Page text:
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Citation Analysis: 1. Finding Impact Factors

The Impact Factor

Definition: The journal impact factor measures the importance of a journal by calculating the times it's articles are cited.

How Impact Factor is Calculated: The calculation is based on a two-year period and involves dividing the number of times articles were cited by the number of articles that are citable.

Be Aware

Experts stress that there are limitations in using impact factors to evaluate a scholar's work. There are many reasons cited for not relying on impact factor alone to evaluate the output of a particular individual. Among these are the following:

  • A single factor is not sufficient for evaluating of an author's work.
  • Journal values are meaningless unless compared within the same discipline. Impact factors vary among disciplines. 
  • The impact factor was originally devised to show the impact of a specific journal, not a specific scholar. The quality and impact of the author's work may extend beyond the impact of a particular journal.

According to Jim Testa, a researcher for ThomsonReuters Scientific, the most widespread misuse of the Impact Factor is to evaluate the work of an individual author (instead of a journal). "To say that because a researcher is publishing in a certain journal, he or she is more influential or deserves more credit is not necessarily true. There are many other variables to consider." (interview 6/26/2008 in Thomson Reuters blog entry)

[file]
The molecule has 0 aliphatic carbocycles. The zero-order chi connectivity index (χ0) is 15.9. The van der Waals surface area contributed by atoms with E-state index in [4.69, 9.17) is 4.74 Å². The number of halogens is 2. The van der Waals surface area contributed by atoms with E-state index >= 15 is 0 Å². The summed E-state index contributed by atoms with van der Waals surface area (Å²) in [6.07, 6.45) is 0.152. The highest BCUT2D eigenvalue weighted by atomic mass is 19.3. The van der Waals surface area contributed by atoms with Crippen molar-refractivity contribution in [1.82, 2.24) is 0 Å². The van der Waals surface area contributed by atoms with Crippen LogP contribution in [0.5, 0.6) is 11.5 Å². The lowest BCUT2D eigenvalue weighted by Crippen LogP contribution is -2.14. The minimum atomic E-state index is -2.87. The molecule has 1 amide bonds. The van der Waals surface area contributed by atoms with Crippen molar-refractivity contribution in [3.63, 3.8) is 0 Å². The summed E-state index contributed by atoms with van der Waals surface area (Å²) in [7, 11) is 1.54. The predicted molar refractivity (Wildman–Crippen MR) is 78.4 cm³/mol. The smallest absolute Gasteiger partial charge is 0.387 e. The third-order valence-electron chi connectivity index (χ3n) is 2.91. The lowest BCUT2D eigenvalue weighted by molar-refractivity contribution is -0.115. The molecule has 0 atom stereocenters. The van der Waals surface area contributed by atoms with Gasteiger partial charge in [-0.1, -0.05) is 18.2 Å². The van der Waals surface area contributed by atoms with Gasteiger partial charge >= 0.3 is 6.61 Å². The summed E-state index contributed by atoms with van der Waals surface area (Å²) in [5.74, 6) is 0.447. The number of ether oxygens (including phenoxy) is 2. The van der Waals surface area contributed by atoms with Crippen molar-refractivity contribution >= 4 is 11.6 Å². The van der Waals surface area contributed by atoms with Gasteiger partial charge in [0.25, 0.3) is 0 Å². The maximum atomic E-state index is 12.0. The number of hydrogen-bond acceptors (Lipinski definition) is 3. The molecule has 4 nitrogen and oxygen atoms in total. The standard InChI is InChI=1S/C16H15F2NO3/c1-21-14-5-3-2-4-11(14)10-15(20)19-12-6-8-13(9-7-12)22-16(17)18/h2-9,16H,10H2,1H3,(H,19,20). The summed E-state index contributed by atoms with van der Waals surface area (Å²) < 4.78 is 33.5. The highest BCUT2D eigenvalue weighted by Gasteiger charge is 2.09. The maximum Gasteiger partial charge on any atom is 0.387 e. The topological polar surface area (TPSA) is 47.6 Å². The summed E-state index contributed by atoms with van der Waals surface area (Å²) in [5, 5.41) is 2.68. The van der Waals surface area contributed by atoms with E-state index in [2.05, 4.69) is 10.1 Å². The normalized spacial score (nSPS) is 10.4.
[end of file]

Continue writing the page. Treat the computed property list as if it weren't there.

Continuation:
Using Journal Citation Reports

For an overview on the topic, see the Introduction under the Journal Rankings tab.

To use Journal Citation Reports, follow the steps below:

  1. Open Journal Citation Reports.
  2. Select either the Science or Social Sciences Edition and the Year.
  3. Select an option to search for a specific journal, or to view a group of journals.
  4. To search for a specific journal, you may search by Full or Abbreviated journal title, title word, or ISSN.
  5. Click on the journal title to see Journal Information, Impact Factor, Immediacy Index, Cited Half-Life, Cited Journal Graph,etc.

For more information about Journal Citation Reports, click on the Information for New Users located in the upper right hand corner of the database opening page, or view the Journal Citation Reports tutorial created by Thomson ISI.

Tutorial: Find a Journal's Impact Factor Using JCR

This tutorial demonstrates how to find journal impact factors in Web of Knowledge.  However, the information on how to access Journal Citation Reports is for another library, and does not apply to the University of Michigan.  Instead, to access JCR you should go to the University Library's homepage.  Type journal citation reports into the search box and click go.  Journal Citation Reports is the first thing listed under Databases.

Attribution

Much of the content of this guide is based on a guide created at University of Michigan Library and which can be viewed here. Thank you to the group that created that guide and allowed us to make use of the content for our own guide.